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  • Transcript


    Welcome to the Bryn Mawr Trust Wealth Management podcast, providing commentary on what’s moving the financial markets, financial planning, and other timely business and monetary topics. Please welcome today’s host, Jim Barnes, director of fixed income at BMT Wealth Management.

    Jim Barnes:

    So happy to be back with you once again. The last time that we were together was back on January 29th. That was the first meeting for the FOMC for 2020, and it’s interesting because here we are a few months later and the environment today is just completely, completely different. And so today we know that with the coronavirus, COVID-19, this ongoing pandemic. It’s just absolute havoc when you think about our economy, economic growth, both here domestically as well as globally. In fact, we actually, earlier today we got our first quarter GDP numbers here in the U.S., they were down roughly a 5% and now that was expected. You know, when you think about the number of lockdowns and business closures, social distancing that has taken place over the past couple months or so, it was inevitable that you weren’t going to have a negative impact there for economic growth. And again, just not here at domestically but, but overseas as well.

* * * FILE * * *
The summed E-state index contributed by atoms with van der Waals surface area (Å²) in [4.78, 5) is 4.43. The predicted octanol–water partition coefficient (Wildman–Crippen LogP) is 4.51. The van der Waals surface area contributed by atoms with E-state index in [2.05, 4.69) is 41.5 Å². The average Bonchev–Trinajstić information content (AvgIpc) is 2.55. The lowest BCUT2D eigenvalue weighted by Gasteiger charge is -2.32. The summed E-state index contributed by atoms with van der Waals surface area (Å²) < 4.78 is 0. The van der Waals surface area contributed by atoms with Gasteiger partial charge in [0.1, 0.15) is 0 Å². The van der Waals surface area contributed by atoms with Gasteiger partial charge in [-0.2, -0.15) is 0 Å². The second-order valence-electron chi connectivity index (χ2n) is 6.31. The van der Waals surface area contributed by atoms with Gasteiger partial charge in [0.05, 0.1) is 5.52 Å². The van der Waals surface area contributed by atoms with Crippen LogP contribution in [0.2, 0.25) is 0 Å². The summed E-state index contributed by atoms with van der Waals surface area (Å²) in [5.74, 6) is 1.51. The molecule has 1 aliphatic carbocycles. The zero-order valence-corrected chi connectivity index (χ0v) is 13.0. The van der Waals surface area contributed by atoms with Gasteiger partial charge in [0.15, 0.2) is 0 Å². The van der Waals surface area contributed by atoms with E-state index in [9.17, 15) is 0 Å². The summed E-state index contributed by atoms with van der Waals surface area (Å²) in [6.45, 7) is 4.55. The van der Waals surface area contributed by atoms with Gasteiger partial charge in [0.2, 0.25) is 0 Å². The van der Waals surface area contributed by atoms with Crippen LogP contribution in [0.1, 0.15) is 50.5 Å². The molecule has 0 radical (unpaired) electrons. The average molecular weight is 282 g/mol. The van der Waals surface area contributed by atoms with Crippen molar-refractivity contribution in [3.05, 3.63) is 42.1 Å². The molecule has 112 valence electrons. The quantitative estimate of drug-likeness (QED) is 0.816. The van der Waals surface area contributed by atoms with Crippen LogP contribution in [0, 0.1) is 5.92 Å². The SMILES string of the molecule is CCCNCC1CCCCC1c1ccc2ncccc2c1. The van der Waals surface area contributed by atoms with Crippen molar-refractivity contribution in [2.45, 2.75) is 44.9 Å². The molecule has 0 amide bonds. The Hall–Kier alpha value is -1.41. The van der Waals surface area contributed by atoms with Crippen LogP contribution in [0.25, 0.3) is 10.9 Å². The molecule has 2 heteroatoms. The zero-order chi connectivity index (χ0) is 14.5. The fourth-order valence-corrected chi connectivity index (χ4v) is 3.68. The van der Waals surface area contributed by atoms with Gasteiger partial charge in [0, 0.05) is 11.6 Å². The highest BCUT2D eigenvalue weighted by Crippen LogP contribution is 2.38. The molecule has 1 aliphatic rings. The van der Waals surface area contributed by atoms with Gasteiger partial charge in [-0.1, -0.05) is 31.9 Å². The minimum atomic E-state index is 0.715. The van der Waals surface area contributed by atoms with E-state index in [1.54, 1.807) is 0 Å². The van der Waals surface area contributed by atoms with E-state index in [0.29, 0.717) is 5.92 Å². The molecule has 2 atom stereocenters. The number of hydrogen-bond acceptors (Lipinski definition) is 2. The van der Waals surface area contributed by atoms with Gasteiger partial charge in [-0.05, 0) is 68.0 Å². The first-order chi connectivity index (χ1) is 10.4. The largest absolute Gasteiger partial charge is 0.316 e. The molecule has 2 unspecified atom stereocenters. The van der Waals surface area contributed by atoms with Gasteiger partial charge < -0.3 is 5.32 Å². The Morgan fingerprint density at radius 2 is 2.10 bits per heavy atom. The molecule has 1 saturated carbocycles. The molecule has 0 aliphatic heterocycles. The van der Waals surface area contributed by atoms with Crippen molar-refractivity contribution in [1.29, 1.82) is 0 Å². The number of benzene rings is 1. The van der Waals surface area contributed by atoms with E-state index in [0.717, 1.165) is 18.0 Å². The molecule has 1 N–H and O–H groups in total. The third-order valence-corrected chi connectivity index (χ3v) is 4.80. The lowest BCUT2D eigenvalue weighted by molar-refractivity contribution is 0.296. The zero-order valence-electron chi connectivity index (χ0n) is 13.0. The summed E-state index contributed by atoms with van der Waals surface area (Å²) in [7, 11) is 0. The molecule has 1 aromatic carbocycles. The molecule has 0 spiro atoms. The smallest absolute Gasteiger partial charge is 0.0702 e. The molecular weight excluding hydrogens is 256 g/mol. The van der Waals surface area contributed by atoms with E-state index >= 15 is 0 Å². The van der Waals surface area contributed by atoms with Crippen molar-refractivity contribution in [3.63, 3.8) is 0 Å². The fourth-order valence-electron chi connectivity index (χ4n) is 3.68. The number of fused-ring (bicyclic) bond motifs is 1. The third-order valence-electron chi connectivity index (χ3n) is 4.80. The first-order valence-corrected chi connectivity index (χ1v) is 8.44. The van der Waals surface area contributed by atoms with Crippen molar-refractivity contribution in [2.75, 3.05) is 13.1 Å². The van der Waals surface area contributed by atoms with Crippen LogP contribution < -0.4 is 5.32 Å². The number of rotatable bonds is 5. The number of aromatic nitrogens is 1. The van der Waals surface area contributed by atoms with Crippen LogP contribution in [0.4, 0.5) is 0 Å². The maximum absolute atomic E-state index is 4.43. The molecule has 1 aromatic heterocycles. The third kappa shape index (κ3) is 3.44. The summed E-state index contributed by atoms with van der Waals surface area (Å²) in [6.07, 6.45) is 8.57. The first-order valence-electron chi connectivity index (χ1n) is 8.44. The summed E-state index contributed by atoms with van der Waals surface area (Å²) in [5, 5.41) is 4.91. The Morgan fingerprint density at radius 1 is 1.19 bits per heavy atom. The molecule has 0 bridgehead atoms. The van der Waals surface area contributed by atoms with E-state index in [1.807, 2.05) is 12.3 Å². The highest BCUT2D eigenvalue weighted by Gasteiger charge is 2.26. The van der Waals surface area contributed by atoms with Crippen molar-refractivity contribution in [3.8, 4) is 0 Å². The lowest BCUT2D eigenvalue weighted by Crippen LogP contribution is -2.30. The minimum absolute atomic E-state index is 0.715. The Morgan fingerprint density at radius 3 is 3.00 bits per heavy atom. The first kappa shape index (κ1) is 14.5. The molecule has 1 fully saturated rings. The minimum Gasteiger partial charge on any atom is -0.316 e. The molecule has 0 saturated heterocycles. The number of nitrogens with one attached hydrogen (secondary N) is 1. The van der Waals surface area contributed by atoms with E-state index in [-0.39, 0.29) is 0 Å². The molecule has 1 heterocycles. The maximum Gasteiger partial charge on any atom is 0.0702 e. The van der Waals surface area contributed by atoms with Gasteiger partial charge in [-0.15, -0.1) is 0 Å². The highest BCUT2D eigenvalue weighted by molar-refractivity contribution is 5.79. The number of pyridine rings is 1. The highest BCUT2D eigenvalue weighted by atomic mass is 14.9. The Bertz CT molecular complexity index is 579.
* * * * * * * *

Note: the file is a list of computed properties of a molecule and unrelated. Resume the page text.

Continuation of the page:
Jim Barnes:

    So the last time we met, as I said, was back on January 29th. Now the federal reserve has been very, very busy from then until now. So today would be their, their third scheduled meeting that’s up there on a, on the calendar. And although they did not initiate any new programs or facilities, as I said before, they’ve done so much and enormous amount over the past you know, three months or so, including bringing the federal funds target range down from it’s then one-and-a-half to 1.75% all the way down to zero. When you think about quantitative easing (QE), they basically opened the door to endless amounts of QE and they are referring to the federal reserve, buying a U.S. Treasury securities and, and agency mortgage backed securities. And then they also unveiled a number of programs or facilities that were basically geared to trying to get stability and inject some liquidity within our, within our financial markets here.